After the patties have had their chilled rest and are firm, they are ready for frying. You have choices at this point. You can either fry as is without any coating, or dust them with either potato flour* or corn grits**. Using my 6 burgers I experimented making 2 of each kind to see which we liked best. Jill and JC liked them plain with no coating. I also liked the purity of the plain one, but I liked the corn grits coating due to the outer crunch.  And if you search your memory banks, or this blog you will remember that I love crunch.  Test which one you like best.  

NOTE:
*If you use the potato flour coating, cook these at a lower heat since the the finer powder texture cooks faster and will burn if heat is too high.
** Corn grits are a larger grain, which gives it the crunch. But if you don't want as much crunch factor, then you can use a stone ground corn meal which has a finer texture.

Corn grits. See those grains of ground corn? That's what gives it Crunch!

Corn grits. See those grains of ground corn? That's what gives it Crunch!

Potato flour is much finer, almost like talcum powder.

Potato flour is much finer, almost like talcum powder.

About to make crunchy goodness.

About to make crunchy goodness.

I like using a cast iron skillet because the pan retains the heat and gives a nice outer crust. Fry on both sides until you see the salmon turn pink, about 2-3 minutes each side, depending on thickness. 

Front left has potato flour coating. Back center has the corn grits, while front right is sans any coating.

Front left has potato flour coating. Back center has the corn grits, while front right is sans any coating.

The final lineup from left to right: Potato coated, no coating, corn grits coated. You can see how much darker the potato coating got.

The final lineup from left to right: Potato coated, no coating, corn grits coated. You can see how much darker the potato coating got.

Serve immediately with slices of tomato, arugula or boston lettuce, and some cornichons. Any lettuce works fine, but I really enjoyed how the spicy flavor of arugula plays off the salmon,  Don't forget the homemade relish. It's tangy, sweet and delicious. JC and Jill both told me that they don't usually like relish, but plopped spoonfuls of my homemade version on their burgers.  The next night we had fish. They broke out the relish again!

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Hey, since this is such a healthy version of a burger, no bread filling or bun, go ahead and splurge by serving up some fries or a baked potato.  You can even use the relish on that, too. With Memorial Day steaming down the tracks, these could be a great addition to your outdoor party.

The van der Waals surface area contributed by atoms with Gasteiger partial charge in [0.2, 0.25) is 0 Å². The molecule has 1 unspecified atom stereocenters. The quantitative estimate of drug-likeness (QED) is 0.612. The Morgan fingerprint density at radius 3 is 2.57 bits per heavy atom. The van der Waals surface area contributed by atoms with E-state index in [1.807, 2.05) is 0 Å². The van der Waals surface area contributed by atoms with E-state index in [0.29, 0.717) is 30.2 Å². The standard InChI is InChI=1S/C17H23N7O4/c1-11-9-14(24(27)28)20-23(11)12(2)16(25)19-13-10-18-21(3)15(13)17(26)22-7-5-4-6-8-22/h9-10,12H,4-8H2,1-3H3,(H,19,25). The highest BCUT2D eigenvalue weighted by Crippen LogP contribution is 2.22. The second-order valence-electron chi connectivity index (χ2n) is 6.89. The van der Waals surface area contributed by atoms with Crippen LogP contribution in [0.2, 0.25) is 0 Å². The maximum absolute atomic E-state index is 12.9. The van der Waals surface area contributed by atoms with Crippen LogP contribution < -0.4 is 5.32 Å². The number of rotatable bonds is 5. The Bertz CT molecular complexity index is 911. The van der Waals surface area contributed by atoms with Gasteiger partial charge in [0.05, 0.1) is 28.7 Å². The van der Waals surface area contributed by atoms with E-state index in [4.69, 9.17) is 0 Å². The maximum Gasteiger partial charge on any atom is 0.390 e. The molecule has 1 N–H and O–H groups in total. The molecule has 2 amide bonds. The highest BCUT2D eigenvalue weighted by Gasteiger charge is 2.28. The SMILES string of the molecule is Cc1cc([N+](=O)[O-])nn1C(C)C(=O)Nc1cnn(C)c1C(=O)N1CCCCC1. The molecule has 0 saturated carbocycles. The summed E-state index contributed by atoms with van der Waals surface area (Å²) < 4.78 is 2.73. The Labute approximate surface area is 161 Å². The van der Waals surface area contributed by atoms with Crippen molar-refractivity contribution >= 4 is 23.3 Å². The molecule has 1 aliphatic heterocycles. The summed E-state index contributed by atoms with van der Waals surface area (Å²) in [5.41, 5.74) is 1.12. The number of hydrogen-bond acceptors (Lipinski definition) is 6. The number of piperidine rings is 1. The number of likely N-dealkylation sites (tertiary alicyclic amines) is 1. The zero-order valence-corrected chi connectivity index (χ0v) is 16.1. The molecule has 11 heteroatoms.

(Note: I would not cook these directly on the grill, as they need a flat surface in order to form a crust to help hold them together.) 

Just because I need to eliminate some foods doesn't mean I can't enjoy things I love.
And just because these are sans bread and egg definitely doesn't mean they are sans flavor!

Fried Polenta Topped with Mushrooms & Goat Cheese

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Oh, how I love mushrooms.  Oh, how I love polenta.  So, is it any wonder that, oh, how I love this appetizer.  I have made these tasty bites for many an occasion. Be it a formal dinner party, a buffet for a crowd or a simple first bite to a meal. They look impressive on a platter, but they are even more pleasing to the palate.  

You've heard me rave about polenta before.  It can dished out in an abundance of ways.  Creamy and soft, molded and fried.  For breakfast instead of grits or crumbled up on a salad instead of croutons.  As an app or a main meal. Some foods are just like that, they give and give like the famous tree in children's book, The Giving Tree.  "Here boy, take my stone ground corn and make magic with them."   I love that book, and I love polenta.  Did I say that already?  Well, I do.

Keeping with the abundant uses mode, you can top polenta with other veggies or even proteins like shrimp or pulled pork.  But today's recipe features earthy mushrooms. That's what I had available, so that's what I made.  I only had Creminis on hand but I have made this with a combo of mushrooms.  I implore you to explore and mix and match to suit your taste buds.

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Ingredients